Pentagon disputes reports of 90 Afghan civilians killed in US airstrike
Officials say only five civilians died in last week's attack, but UN, Afghanistan say 60 children died in the strike.
A Pentagon inquiry has found that a controversial US airstrike in Afghanistan resulted in only five civilians deaths, not the 90 deaths reported by Afghan and UN officials. The disputed death toll has raised tensions between the US and Afghanistan, and has spurred Afghanistan to call for a status-of-forces agreement between the two countries. According to The Washington Post, the Pentagon's investigation concluded that last Thursday's airstrike on an Afghan village killed five civilians and 25 Taliban militants, including a commander.
"We did not kill up to 90 civilians as has been alleged," one U.S. military official said. The review "comports with our operational understanding" of the events, said the official, who like others spoke on the condition of anonymity because they were not authorized to speak on the record.
U.S. military commanders in Afghanistan were expected to present their findings to Afghan government officials – possibly including President Hamid Karzai – at a meeting Thursday, the officials said. The U.S. military planned to propose that the two sides conduct a joint investigation of the incident, they said. ...
The airstrike, which the U.S. military said took place after insurgents ambushed Afghan army commandos and coalition troops during a raid, came as U.S. and NATO forces escalated their reliance upon air power to combat an intensifying Taliban insurgency, in part because of a shortage of ground forces in Afghanistan.
The Pentagon's findings stand in sharp contrast to those of the United Nations issued Tuesday. Kai Eide, special representative of the secretary-general for Afghanistan, said that the UN Assistance Mission in Afghanistan (UNAMA) "found convincing evidence, based on the testimony of eyewitnesses, and others, that some 90 civilians were killed, including 60 children, 15 women and 15 men. 15 other villagers were wounded or otherwise injured."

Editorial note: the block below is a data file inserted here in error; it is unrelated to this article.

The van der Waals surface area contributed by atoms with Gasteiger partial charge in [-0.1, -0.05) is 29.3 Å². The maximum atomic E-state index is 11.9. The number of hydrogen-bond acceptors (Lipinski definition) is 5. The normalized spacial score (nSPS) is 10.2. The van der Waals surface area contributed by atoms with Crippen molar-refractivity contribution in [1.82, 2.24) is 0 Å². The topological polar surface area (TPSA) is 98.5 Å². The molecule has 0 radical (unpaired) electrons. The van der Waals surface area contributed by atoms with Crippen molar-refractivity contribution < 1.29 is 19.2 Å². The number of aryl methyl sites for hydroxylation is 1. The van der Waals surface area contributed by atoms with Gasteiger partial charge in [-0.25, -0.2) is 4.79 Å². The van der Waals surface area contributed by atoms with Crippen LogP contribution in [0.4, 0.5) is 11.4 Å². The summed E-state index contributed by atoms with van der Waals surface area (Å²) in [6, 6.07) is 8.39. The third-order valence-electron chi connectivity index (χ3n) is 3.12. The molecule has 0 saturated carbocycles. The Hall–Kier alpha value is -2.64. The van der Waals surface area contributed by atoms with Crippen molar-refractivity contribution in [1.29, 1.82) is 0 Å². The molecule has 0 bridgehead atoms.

[The UNAMA human rights] team met with the District Governor and local elders yesterday. They also interviewed people from a number of households in Nawabad village who confirmed to us that at around midnight on the 21st August, foreign and Afghan military personnel entered the village of Nawabad in the Azizabad area of Shindand district. Military operations lasted several hours during which air strikes were called in. The destruction from aerial bombardment was clearly evident with some 7-8 houses having been totally destroyed and serious damage to many others. Local residents were able to confirm the number of casualties, including names, age and gender of the victims.
CNN reports that the Afghan government condemned the attack, with Humayun Hamidzada, a spokesman for Afghan President Hamid Karzai, saying that "The Afghan people and the Afghan government have lost their patience."
"We cannot see our children being killed in our villages or the killing of innocent people, and our hope and strong request is to reach a new agreement with the international community which clarifies all the conditions, so that in the future, the fight against terrorism should happen in the boundary of law, so that civilians are not affected," he said.
The Washington Post writes that the rising civilian toll, highlighted by last week's incident, has spurred Mr. Karzai to publicly call for a review of foreign troops operating within Afghanistan, as well as a formal status-of-forces agreement along the lines of one being negotiated in Iraq. But "the prospect of codifying the ad hoc rules under which U.S. forces have operated in Afghanistan since late 2001 sends shudders through the Bush administration."